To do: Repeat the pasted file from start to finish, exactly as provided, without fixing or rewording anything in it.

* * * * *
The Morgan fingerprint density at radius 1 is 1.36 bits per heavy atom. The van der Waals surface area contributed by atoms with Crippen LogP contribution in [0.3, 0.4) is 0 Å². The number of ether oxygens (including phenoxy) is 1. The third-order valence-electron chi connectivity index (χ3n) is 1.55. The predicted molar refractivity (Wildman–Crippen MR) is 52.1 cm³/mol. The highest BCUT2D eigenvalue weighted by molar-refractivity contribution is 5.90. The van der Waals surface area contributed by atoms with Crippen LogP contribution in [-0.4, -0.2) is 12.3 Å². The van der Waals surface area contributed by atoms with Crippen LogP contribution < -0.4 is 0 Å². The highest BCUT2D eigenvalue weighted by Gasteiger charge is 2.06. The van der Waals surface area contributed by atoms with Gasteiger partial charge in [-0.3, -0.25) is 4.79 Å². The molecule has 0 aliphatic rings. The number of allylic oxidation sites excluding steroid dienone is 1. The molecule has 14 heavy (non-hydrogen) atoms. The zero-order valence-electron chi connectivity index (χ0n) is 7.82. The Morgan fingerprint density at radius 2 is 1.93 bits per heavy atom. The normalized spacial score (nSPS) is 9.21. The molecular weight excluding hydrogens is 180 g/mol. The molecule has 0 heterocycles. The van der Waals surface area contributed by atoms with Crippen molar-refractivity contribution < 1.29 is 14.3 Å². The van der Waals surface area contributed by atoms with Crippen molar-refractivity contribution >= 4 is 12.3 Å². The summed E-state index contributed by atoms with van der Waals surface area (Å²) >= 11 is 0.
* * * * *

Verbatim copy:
The Morgan fingerprint density at radius 1 is 1.36 bits per heavy atom. The van der Waals surface area contributed by atoms with Crippen LogP contribution in [0.3, 0.4) is 0 Å². The number of ether oxygens (including phenoxy) is 1. The third-order valence-electron chi connectivity index (χ3n) is 1.55. The predicted molar refractivity (Wildman–Crippen MR) is 52.1 cm³/mol. The highest BCUT2D eigenvalue weighted by molar-refractivity contribution is 5.90. The van der Waals surface area contributed by atoms with Crippen LogP contribution in [-0.4, -0.2) is 12.3 Å². The van der Waals surface area contributed by atoms with Crippen LogP contribution < -0.4 is 0 Å². The highest BCUT2D eigenvalue weighted by Gasteiger charge is 2.06. The van der Waals surface area contributed by atoms with Gasteiger partial charge in [-0.3, -0.25) is 4.79 Å². The molecule has 0 aliphatic rings. The number of allylic oxidation sites excluding steroid dienone is 1. The molecule has 14 heavy (non-hydrogen) atoms. The zero-order valence-electron chi connectivity index (χ0n) is 7.82. The Morgan fingerprint density at radius 2 is 1.93 bits per heavy atom. The normalized spacial score (nSPS) is 9.21. The molecular weight excluding hydrogens is 180 g/mol. The molecule has 0 heterocycles. The van der Waals surface area contributed by atoms with Crippen molar-refractivity contribution < 1.29 is 14.3 Å². The van der Waals surface area contributed by atoms with Crippen molar-refractivity contribution >= 4 is 12.3 Å². The summed E-state index contributed by atoms with van der Waals surface area (Å²) >= 11 is 0.